People who suspect they might need root canal treatment sometimes feel a little nervous about what lies ahead. The good news is that a good dentist will have the patient’s comfort as a priority; and is happy to reassure and resolve any concerns before commencing treatment. There are a few questions that most patients have in mind before having a root canal, this article explores them in detail.
Will it hurt?
When an expert professional performs a root canal treatment, it will alleviate pain rather than making it worse. Most of the discomfort experienced by patients who need this kind of treatment is caused by nerve tissue that is in poor condition – and the purpose of a root canal is to remove the offending tissue.
Once this has been done, the canal is then cleaned to rid the area of any infection; and it is sealed. For most patients, the treatment is quick and involves a minimum of discomfort.
How many appointments does root canal treatment involve?
Many patients find that a root canal can be carried out over the course of just one or two appointments. However, this can vary according to the requirements of the specific patient. The dentist will explain how long the treatment will take, and what the patient should expect.
Is it better to remove the tooth or get a dental implant?
Tooth removal is usually a last resort measure, and should only be done if there is no way of saving it. If a person has a missing tooth, even if it is not visible, it can affect the positioning of the remaining teeth – and consequently cause them to appear prematurely aged.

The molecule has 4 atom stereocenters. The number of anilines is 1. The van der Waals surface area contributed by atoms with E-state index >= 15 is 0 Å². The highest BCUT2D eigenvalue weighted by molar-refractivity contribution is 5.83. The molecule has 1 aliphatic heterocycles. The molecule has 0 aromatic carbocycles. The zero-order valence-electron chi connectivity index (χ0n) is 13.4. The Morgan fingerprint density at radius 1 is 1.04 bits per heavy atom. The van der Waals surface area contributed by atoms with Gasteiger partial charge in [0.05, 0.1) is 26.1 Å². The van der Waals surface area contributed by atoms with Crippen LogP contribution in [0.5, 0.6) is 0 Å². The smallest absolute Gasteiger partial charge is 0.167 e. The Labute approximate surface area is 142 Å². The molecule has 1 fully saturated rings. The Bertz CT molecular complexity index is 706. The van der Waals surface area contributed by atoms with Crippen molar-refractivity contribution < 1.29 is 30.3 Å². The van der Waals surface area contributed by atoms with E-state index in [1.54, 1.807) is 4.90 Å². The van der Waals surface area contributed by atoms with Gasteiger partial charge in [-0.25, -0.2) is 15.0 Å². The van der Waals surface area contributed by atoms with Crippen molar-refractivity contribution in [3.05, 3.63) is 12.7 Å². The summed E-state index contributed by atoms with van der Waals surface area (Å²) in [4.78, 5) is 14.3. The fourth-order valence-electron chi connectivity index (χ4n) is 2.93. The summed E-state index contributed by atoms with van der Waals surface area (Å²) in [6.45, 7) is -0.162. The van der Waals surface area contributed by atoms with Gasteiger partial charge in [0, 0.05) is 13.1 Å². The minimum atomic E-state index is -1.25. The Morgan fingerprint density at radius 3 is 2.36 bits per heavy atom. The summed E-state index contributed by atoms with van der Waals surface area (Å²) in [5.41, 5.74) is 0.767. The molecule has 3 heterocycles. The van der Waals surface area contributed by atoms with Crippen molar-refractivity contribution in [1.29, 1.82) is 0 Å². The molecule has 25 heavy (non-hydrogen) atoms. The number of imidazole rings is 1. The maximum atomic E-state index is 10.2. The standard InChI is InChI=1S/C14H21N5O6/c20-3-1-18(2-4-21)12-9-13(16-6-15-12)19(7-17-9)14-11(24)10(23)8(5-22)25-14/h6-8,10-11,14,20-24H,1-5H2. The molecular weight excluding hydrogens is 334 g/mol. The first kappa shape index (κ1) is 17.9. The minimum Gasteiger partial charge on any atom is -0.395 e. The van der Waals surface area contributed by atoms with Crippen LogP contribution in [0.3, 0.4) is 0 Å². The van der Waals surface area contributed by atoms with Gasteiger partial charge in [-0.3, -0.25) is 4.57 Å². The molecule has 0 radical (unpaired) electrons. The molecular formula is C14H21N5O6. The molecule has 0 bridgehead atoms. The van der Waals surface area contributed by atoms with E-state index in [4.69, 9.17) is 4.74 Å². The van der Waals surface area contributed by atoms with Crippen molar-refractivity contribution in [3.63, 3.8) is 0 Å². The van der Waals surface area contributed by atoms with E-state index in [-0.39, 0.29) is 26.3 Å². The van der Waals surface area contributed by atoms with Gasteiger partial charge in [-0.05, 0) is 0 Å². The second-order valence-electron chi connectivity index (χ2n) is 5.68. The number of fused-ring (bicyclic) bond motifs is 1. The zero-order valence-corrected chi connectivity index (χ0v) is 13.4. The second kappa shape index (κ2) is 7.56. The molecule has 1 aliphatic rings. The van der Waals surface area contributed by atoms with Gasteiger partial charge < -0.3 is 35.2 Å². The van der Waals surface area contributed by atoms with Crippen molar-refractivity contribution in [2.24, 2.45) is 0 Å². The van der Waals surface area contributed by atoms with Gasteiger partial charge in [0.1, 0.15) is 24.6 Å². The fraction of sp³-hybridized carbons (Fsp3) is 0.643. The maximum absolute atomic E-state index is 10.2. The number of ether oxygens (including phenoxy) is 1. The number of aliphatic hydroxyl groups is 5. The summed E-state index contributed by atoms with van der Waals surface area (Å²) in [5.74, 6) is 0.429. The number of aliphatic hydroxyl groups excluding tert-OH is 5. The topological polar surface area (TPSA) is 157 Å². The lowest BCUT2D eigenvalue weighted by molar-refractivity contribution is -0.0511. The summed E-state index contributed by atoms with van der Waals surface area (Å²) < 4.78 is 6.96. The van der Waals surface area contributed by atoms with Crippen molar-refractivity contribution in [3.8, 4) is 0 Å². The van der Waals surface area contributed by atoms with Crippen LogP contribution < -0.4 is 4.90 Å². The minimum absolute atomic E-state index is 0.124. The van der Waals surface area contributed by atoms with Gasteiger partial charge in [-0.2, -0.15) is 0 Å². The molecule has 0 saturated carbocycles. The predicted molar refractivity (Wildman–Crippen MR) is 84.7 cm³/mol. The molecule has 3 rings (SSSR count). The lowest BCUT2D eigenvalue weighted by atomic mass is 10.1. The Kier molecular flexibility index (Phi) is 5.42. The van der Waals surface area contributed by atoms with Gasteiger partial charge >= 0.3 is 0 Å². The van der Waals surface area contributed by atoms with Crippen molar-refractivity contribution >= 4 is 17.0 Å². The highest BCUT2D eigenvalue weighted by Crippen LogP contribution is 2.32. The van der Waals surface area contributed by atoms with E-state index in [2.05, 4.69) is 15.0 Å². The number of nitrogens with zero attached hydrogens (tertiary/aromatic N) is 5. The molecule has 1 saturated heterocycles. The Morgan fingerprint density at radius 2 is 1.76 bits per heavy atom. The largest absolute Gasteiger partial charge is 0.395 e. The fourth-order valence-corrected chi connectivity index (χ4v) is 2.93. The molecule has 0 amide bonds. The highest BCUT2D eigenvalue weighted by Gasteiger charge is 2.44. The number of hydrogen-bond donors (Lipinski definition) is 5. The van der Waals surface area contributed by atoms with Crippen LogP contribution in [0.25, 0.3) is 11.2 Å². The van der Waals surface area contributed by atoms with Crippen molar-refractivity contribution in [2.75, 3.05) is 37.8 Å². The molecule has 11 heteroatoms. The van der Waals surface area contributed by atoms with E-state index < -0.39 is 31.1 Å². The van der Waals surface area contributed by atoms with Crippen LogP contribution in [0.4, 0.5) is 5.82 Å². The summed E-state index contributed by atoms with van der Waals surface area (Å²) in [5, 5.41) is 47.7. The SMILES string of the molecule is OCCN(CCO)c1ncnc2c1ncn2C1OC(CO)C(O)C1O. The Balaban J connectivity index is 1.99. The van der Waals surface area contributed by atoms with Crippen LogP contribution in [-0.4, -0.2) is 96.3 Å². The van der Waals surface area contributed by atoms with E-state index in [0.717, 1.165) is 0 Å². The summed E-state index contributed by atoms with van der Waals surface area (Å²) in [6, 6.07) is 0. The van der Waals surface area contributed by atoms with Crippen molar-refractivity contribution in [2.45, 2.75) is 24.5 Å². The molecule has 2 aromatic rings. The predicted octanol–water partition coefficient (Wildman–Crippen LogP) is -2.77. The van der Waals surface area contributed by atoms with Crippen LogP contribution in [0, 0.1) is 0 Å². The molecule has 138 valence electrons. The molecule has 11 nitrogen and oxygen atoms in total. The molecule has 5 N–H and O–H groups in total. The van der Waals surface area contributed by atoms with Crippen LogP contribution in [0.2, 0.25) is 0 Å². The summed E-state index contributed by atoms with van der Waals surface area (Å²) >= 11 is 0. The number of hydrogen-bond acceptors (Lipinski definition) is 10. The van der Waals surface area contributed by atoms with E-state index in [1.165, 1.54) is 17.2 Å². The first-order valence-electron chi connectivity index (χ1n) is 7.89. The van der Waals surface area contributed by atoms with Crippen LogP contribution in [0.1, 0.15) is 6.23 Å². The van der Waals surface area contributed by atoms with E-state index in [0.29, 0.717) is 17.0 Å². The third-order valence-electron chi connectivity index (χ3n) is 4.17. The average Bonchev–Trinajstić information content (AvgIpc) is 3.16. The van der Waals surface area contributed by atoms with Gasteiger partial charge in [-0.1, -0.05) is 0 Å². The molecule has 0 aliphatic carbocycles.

Dental implants can be the answer if it is not possible to repair the tooth. These can be tailor made to create a look that is as natural as possible; allowing the teeth to function normally so that there is no disruption when it comes to eating, talking and smiling. All of this can help to restore the confidence of the patient.
What are the consequences of not getting root canal treatment?
If the dentist has advised that the patient needs a root canal treatment, this is because the tooth is infected. If the treatment is not performed, or the tooth is not removed, the infection will remain. It is then likely that it will spread, and the result of this can be an abscess. An abscess shows that the initial infection of the tooth has now increased to encompass the jaw bone and the area surrounding it.
If the patient has needed a root canal, but has not had it done and allowed the infection to spread; then the possibility of losing several teeth increases. The untreated infection can also affect the face, other parts of the mouth and, in rare cases, the brain.
Anyone who thinks that they might need root canal treatment should not delay visiting their dentist: it’s vitally important that the infection is removed to prevent potential complications from occurring.